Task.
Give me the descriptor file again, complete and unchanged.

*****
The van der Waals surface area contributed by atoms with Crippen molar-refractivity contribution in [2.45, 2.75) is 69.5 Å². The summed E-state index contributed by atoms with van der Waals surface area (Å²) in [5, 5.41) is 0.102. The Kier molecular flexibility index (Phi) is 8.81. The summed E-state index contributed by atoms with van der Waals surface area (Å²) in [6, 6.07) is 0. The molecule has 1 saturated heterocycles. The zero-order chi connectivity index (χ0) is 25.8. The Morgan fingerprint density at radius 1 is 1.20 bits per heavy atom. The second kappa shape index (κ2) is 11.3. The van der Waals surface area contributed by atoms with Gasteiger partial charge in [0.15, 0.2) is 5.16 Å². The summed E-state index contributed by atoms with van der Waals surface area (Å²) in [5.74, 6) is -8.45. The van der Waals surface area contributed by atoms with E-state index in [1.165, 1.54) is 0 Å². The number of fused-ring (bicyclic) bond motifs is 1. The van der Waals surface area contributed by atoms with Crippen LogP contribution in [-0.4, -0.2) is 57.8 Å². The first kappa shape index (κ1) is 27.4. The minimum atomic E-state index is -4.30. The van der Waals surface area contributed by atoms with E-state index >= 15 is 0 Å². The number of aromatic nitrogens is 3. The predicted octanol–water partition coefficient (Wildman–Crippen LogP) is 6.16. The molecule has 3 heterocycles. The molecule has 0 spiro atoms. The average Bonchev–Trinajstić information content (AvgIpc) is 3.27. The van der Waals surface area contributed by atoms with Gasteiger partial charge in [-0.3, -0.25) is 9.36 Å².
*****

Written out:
The van der Waals surface area contributed by atoms with Crippen molar-refractivity contribution in [2.45, 2.75) is 69.5 Å². The summed E-state index contributed by atoms with van der Waals surface area (Å²) in [5, 5.41) is 0.102. The Kier molecular flexibility index (Phi) is 8.81. The summed E-state index contributed by atoms with van der Waals surface area (Å²) in [6, 6.07) is 0. The molecule has 1 saturated heterocycles. The zero-order chi connectivity index (χ0) is 25.8. The Morgan fingerprint density at radius 1 is 1.20 bits per heavy atom. The second kappa shape index (κ2) is 11.3. The van der Waals surface area contributed by atoms with Gasteiger partial charge in [0.15, 0.2) is 5.16 Å². The summed E-state index contributed by atoms with van der Waals surface area (Å²) in [5.74, 6) is -8.45. The van der Waals surface area contributed by atoms with E-state index in [1.165, 1.54) is 0 Å². The number of fused-ring (bicyclic) bond motifs is 1. The van der Waals surface area contributed by atoms with Crippen LogP contribution in [-0.4, -0.2) is 57.8 Å². The first kappa shape index (κ1) is 27.4. The minimum atomic E-state index is -4.30. The van der Waals surface area contributed by atoms with E-state index >= 15 is 0 Å². The number of aromatic nitrogens is 3. The predicted octanol–water partition coefficient (Wildman–Crippen LogP) is 6.16. The molecule has 3 heterocycles. The molecule has 0 spiro atoms. The average Bonchev–Trinajstić information content (AvgIpc) is 3.27. The van der Waals surface area contributed by atoms with Gasteiger partial charge in [-0.3, -0.25) is 9.36 Å².